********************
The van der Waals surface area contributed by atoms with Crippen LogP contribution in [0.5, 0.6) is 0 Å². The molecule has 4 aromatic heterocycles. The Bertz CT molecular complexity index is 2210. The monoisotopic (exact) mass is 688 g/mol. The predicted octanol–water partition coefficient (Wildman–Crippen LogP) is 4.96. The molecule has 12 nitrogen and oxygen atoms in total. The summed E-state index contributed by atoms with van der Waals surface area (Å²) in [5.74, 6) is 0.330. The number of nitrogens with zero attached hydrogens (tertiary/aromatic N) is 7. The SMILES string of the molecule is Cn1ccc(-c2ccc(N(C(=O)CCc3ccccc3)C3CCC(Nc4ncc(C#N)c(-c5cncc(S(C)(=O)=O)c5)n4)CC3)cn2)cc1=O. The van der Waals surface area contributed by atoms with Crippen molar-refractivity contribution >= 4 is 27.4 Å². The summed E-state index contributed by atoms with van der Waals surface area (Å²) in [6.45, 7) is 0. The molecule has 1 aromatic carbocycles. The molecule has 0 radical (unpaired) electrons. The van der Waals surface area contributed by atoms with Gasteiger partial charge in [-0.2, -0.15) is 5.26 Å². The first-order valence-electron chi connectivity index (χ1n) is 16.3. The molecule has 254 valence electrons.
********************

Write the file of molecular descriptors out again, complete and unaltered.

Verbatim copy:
The van der Waals surface area contributed by atoms with Crippen LogP contribution in [0.5, 0.6) is 0 Å². The molecule has 4 aromatic heterocycles. The Bertz CT molecular complexity index is 2210. The monoisotopic (exact) mass is 688 g/mol. The predicted octanol–water partition coefficient (Wildman–Crippen LogP) is 4.96. The molecule has 12 nitrogen and oxygen atoms in total. The summed E-state index contributed by atoms with van der Waals surface area (Å²) in [5.74, 6) is 0.330. The number of nitrogens with zero attached hydrogens (tertiary/aromatic N) is 7. The SMILES string of the molecule is Cn1ccc(-c2ccc(N(C(=O)CCc3ccccc3)C3CCC(Nc4ncc(C#N)c(-c5cncc(S(C)(=O)=O)c5)n4)CC3)cn2)cc1=O. The van der Waals surface area contributed by atoms with Crippen molar-refractivity contribution >= 4 is 27.4 Å². The summed E-state index contributed by atoms with van der Waals surface area (Å²) in [6.45, 7) is 0. The molecule has 1 aromatic carbocycles. The molecule has 0 radical (unpaired) electrons. The van der Waals surface area contributed by atoms with Gasteiger partial charge in [-0.2, -0.15) is 5.26 Å². The first-order valence-electron chi connectivity index (χ1n) is 16.3. The molecule has 254 valence electrons.